Learning can be achieved through experimentation in a climate where risk taking and trying new ideas is encouraged and supported. Yukl and Lepsinger (2004) outlined certain guidelines for facilitating collective learning such as encouraging people to experiment with new approaches, active sharing of ideas, after action reviews and identifying lessons learned.  How open is your organisation to risk taking? Are failures viewed as genuine learning opportunities or is their a climate of blame and scapegoating? Does your organisation have an appetite for emergent change as the needs of customers and clients evolve at a rapid rate and competitors redesign their own systems and structures as they attempt to gain the competitive edge?

Leaders should also always remember that the group or team is but one part of a larger system.  In today’s business environment, globalisation while providing us with extraordinary opportunity, has added to the level of complexities from a leadership perspective.  Varied cultural perspectives, challenges in communication, potential timing issues, the varied needs of different demographic groups e.g. baby boomers vs generation x, etc.  Within all of this, todays leaders must co-create a climate where diversity is appreciated and shared values are nurtured.  Those companies and organisations that are most successful understand that their work is not merely a transactional monetised process but rather that its shared values connect at deeper level with those that use their services and/or purchase their products.

There’s a need to also consider that individual members of the group or team may have different learning styles. Kolb referred to the activist, the reflector, the theorist and the pragmatist. The effective leader can combine a variety of activities within the process to cater for the learning needs of each member whilst also encouraging them to explore those learning styles that they have tended to avoid to date.  Unfortunately, many leaders themselves are unaware of their own preferred learning style let alone the preferences of those around them.  Are you truly aware of your own preferred learning style?  Progress begins with self awareness and then with the taking of responsibility to improve ourselves intentionally, both individually and collectively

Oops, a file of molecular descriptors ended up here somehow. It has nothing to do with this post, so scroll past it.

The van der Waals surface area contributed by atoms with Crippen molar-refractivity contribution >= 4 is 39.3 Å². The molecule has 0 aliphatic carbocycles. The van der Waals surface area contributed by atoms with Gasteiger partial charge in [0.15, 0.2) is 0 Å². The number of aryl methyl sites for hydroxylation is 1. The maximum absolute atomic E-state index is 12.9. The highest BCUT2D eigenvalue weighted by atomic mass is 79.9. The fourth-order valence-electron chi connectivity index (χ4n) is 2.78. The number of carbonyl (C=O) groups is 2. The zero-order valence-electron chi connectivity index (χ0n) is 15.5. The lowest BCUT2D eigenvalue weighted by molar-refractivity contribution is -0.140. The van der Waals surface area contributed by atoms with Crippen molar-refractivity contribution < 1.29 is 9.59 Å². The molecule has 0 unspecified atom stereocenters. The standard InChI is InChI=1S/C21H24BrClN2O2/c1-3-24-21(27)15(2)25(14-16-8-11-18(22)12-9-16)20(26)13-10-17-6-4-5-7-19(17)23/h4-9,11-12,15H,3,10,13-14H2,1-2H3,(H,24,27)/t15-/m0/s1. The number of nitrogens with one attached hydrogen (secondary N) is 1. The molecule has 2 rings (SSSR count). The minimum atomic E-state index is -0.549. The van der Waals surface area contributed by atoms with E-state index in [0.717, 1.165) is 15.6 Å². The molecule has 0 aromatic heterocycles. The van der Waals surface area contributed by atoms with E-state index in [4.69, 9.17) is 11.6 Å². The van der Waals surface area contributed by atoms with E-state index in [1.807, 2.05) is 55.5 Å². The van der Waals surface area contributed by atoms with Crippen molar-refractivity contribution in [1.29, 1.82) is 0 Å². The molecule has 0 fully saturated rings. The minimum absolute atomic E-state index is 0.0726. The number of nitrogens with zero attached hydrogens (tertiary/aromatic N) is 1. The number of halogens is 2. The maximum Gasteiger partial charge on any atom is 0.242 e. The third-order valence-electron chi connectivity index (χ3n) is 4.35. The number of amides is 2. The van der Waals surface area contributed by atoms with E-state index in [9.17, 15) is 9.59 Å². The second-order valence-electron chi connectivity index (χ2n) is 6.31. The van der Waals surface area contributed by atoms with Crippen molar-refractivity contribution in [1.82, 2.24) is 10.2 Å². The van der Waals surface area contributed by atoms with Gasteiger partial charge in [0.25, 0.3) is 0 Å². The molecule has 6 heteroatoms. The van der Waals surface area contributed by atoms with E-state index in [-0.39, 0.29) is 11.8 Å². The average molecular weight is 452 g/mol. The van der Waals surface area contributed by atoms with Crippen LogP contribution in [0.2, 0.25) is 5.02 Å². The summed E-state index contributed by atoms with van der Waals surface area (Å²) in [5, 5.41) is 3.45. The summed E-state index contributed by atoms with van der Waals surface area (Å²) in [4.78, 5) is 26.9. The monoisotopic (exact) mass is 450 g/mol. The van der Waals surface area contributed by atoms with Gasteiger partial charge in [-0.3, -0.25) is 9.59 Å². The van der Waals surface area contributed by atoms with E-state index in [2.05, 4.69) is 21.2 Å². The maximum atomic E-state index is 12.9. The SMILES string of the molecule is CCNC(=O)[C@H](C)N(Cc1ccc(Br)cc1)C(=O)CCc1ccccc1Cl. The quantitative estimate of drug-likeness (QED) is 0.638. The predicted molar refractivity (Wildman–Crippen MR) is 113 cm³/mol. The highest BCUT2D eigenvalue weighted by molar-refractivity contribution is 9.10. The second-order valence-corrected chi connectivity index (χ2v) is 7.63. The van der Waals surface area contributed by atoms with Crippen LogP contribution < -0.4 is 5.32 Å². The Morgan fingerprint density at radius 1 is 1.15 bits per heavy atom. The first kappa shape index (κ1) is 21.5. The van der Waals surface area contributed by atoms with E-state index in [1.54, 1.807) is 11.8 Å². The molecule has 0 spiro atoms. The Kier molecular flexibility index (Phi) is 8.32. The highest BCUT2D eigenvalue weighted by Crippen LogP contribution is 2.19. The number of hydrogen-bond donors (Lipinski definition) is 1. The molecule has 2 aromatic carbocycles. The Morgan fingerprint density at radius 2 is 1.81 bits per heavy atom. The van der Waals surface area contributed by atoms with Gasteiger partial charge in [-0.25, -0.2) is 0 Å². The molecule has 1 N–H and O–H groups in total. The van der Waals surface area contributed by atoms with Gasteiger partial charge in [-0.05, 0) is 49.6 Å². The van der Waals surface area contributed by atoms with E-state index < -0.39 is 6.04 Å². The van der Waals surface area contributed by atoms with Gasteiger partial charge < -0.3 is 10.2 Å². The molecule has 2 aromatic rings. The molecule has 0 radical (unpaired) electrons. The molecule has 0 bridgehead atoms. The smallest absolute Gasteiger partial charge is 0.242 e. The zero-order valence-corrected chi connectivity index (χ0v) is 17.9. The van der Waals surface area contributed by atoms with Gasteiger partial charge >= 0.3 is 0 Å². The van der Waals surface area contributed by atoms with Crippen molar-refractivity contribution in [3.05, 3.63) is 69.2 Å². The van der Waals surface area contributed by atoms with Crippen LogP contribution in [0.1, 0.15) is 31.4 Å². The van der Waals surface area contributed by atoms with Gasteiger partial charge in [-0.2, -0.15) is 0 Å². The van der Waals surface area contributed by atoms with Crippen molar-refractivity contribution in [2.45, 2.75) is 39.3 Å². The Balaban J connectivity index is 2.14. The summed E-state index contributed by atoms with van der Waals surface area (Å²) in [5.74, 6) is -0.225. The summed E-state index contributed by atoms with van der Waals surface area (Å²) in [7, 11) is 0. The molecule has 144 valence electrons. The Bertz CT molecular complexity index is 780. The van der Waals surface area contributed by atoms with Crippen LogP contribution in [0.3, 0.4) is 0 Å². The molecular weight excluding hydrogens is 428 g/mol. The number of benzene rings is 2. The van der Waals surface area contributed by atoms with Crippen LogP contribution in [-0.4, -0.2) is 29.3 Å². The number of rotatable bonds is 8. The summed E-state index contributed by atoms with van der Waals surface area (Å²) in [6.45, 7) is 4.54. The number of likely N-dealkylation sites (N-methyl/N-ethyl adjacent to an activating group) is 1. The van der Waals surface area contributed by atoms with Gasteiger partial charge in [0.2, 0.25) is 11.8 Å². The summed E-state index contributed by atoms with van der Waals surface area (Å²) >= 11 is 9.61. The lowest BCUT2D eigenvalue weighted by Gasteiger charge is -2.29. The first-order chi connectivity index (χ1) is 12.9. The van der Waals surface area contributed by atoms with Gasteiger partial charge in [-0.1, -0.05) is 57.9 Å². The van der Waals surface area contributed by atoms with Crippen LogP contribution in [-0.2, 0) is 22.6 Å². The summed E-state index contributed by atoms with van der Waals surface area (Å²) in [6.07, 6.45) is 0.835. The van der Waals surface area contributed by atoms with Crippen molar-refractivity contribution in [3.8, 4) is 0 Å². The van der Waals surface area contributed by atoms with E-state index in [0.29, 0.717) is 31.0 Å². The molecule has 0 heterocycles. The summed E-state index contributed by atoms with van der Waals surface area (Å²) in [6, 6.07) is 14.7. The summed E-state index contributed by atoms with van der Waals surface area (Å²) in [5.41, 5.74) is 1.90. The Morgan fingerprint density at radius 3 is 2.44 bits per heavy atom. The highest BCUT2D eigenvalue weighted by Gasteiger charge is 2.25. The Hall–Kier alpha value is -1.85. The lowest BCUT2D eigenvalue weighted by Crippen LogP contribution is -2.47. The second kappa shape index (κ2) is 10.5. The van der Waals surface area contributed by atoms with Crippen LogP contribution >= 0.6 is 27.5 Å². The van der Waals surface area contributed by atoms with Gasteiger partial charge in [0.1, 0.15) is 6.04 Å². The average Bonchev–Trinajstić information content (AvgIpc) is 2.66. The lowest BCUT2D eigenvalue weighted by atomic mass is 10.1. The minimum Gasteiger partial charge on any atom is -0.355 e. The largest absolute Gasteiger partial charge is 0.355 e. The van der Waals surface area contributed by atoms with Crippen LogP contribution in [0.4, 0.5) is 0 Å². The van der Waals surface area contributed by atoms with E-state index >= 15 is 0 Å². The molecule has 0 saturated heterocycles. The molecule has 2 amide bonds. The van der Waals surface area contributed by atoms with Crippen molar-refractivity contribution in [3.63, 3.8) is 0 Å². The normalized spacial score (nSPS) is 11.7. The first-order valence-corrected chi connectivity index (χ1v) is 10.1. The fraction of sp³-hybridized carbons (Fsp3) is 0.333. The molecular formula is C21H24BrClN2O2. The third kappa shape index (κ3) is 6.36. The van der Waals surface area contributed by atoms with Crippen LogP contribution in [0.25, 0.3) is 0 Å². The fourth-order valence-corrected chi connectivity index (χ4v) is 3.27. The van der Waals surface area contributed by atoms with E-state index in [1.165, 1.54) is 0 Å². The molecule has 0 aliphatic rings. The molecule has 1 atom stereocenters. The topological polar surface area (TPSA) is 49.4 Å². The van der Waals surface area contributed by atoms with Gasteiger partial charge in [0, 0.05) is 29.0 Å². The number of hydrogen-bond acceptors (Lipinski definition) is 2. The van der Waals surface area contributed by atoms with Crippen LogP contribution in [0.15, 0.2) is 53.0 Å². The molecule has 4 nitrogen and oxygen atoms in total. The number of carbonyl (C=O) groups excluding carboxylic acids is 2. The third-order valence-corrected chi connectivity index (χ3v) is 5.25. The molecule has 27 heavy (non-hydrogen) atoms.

Each leader should also consider Belbins team roles theory where group members will assume various roles such as the ‘plant’ who contributes ideas, the ‘resource investigator’ who looks for information and resources or the ‘shaper’ who seeks clarification and objectives.  There is also the ‘monitor evaluator’ who seeks to analyse, the ‘specialist’ who focuses on the task or the ‘implementer’ who offer practical common sense.  So too, the ‘team worker’ who provides support for colleagues, the ‘completer’ who checks for loose ends and the ‘coordinator’ who draws contributions together. Through adapting our leadership style to one of coaching it allows us to raise awareness within each individual as to the role that they typically adopt and how this in turn influences their interactions and decision making.  Employees can be then be supported and encouraged to try alternative roles in the group without fear of embarrassment or ridicule.

Understanding the concept of how a group develops can be very useful. A five stage model that evolves from forming, storming, norming, performing and adjourning has been developed and provides a useful theoretical frame work.  Such an understanding can assist in understanding where the leader is with the particular group and why they might be behaving in certain ways.  Similarly, Schein (2010) articulates the idea of group evolution which goes through four stages including group formation, building, group work and finally group maturity

In order to meet such challenges, more and more leaders are adopting a coaching style when interacting with others. This approach which can be taught, is then carried out in formal supervision sessions, in group or team meetings and in day to day conversations. It is a powerful way to reduce anxiety, raise awareness and empower employees to individually and collectively discover their own solutions.

If you are interested in learning more about coaching approaches to leadership reach out to us today.  create10 provides a range of client services including leadership development, team performance and innovation workshops.  One to one executive coaching and a range of flexible online courses are also available at

Sandler, C. (2011) ‘Executive Coaching – A psychodynamic Approach’, New York, Open University Press.

Schein, E. (2010) ‘Organisational Culture and Leadership’, San Francisco, Jossey Bas

Thornton, C. (2016) ‘Group and Team Coaching, the Secret Life of Groups’, London, Routledge.

Vansina, L. (Eds.) (2013) ‘Humanness in organisations – A Psychodynamic Contribution’, London, Karnac.

Yukl, G. & Lepsinger, R. (2004) ‘Flexible Leadership’, San Francisco, Wiley & Sons